Monday, May 23, 2011

Birthday blues

As the birthday season looms before me, I’m reminded of my parents’ approach to gift giving. Yes, they gave wonderful, personalized gifts from time to time. But often the gifts they gave were more about the gift than about the recipient. They simply fell in love with an item and bought a lot of it and had it wrapped and put the packages on a shelf for the next occasion, and the next.

Of course, this meant that when an occasion arose, they often forgot which shelf they had put it on, so sometimes a birthday was spent largely watching them paw through closets and listening to them mutter, “I know I put it somewhere” or “I’m sure I have one left.”

It also means that everyone in my parents’ family and circle of friends has certain identical objects. We’ve all gotten boxes and boxes of See’s candy, and we all have the Leatherman multipurpose tool and the Bushnell PowerView binoculars and books like Paul Fussell’s The Boys’ Brigade and Kathryn Schulz’s Being Wrong. I think this year we’re all getting rice cookers.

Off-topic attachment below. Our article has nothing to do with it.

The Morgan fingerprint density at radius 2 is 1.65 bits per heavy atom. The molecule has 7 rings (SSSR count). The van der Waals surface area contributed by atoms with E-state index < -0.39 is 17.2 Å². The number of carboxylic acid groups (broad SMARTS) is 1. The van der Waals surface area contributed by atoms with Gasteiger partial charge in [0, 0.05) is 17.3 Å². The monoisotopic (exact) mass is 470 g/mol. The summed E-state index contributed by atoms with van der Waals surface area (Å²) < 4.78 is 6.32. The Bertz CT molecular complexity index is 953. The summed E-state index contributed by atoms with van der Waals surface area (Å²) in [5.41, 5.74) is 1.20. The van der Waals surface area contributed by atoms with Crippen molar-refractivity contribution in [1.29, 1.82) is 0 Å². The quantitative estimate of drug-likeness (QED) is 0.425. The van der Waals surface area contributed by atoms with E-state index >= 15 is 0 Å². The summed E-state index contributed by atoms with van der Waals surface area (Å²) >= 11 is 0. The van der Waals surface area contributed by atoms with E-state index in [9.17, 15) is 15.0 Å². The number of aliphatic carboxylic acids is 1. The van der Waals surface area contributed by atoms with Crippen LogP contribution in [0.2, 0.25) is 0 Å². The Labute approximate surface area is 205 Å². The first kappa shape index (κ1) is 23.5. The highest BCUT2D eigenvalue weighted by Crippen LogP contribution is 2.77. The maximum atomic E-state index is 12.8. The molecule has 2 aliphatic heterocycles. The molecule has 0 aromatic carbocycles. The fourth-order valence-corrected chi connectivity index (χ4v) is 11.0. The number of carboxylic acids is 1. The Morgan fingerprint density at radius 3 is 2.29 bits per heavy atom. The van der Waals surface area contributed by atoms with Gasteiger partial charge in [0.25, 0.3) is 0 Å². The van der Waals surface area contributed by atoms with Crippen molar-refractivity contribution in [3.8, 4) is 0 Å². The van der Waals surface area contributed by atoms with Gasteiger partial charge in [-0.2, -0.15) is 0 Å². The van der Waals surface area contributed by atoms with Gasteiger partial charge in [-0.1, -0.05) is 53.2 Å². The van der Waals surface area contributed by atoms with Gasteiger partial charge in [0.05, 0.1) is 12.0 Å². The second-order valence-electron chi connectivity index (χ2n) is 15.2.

There’s nothing wrong with this brand of gift giving, though sometimes you get the same gift more than once. My brother and sister-in-law have multiple concurrent subscriptions to the same crossword-puzzle service. I never got that gift, so one of their subscriptions was probably meant for me—or someone else, it doesn’t matter whom.

I wish I could adopt that breezy attitude. Or that my children could. Somehow gift giving has become terrifyingly important in my nucular family. My daughter often wants luxuries I’m reluctant to indulge her in. My son always wants nothing—or just a donation in his name to a worthy nonprofit. But I know they mentally compare, and equate any inequality with unequal love.

For a couple years I got around the luxury problem by getting my daughter kittens. Nobody could not love a kitten, even if it came free from a shelter. The gift of life is always right. But there are just so many cats a household can support.

So this year I’m at a loss again. Maybe when I’m in California next week, I’ll poke around my parents’ closets and see if I can find any of those misplaced gifts. I’m sure there are some they never found ...